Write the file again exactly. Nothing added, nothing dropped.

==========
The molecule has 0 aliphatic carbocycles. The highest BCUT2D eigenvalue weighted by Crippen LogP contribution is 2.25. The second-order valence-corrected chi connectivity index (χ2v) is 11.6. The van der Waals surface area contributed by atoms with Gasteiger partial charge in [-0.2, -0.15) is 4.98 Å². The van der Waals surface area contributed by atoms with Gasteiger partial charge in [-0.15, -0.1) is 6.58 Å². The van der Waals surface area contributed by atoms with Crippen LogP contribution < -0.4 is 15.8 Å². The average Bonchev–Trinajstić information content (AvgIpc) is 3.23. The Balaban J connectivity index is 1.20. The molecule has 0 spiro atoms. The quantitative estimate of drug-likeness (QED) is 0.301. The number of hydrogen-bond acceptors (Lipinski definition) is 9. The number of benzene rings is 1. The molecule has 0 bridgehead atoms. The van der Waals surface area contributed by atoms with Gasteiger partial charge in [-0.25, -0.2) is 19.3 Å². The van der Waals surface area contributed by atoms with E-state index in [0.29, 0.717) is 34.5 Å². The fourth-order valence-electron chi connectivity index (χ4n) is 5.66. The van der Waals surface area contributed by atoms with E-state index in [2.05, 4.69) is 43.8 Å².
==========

The molecule has 0 aliphatic carbocycles. The highest BCUT2D eigenvalue weighted by Crippen LogP contribution is 2.25. The second-order valence-corrected chi connectivity index (χ2v) is 11.6. The van der Waals surface area contributed by atoms with Gasteiger partial charge in [-0.2, -0.15) is 4.98 Å². The van der Waals surface area contributed by atoms with Gasteiger partial charge in [-0.15, -0.1) is 6.58 Å². The van der Waals surface area contributed by atoms with Crippen LogP contribution < -0.4 is 15.8 Å². The average Bonchev–Trinajstić information content (AvgIpc) is 3.23. The Balaban J connectivity index is 1.20. The molecule has 0 spiro atoms. The quantitative estimate of drug-likeness (QED) is 0.301. The number of hydrogen-bond acceptors (Lipinski definition) is 9. The number of benzene rings is 1. The molecule has 0 bridgehead atoms. The van der Waals surface area contributed by atoms with Gasteiger partial charge in [-0.25, -0.2) is 19.3 Å². The van der Waals surface area contributed by atoms with E-state index in [0.29, 0.717) is 34.5 Å². The fourth-order valence-electron chi connectivity index (χ4n) is 5.66. The van der Waals surface area contributed by atoms with E-state index in [2.05, 4.69) is 43.8 Å².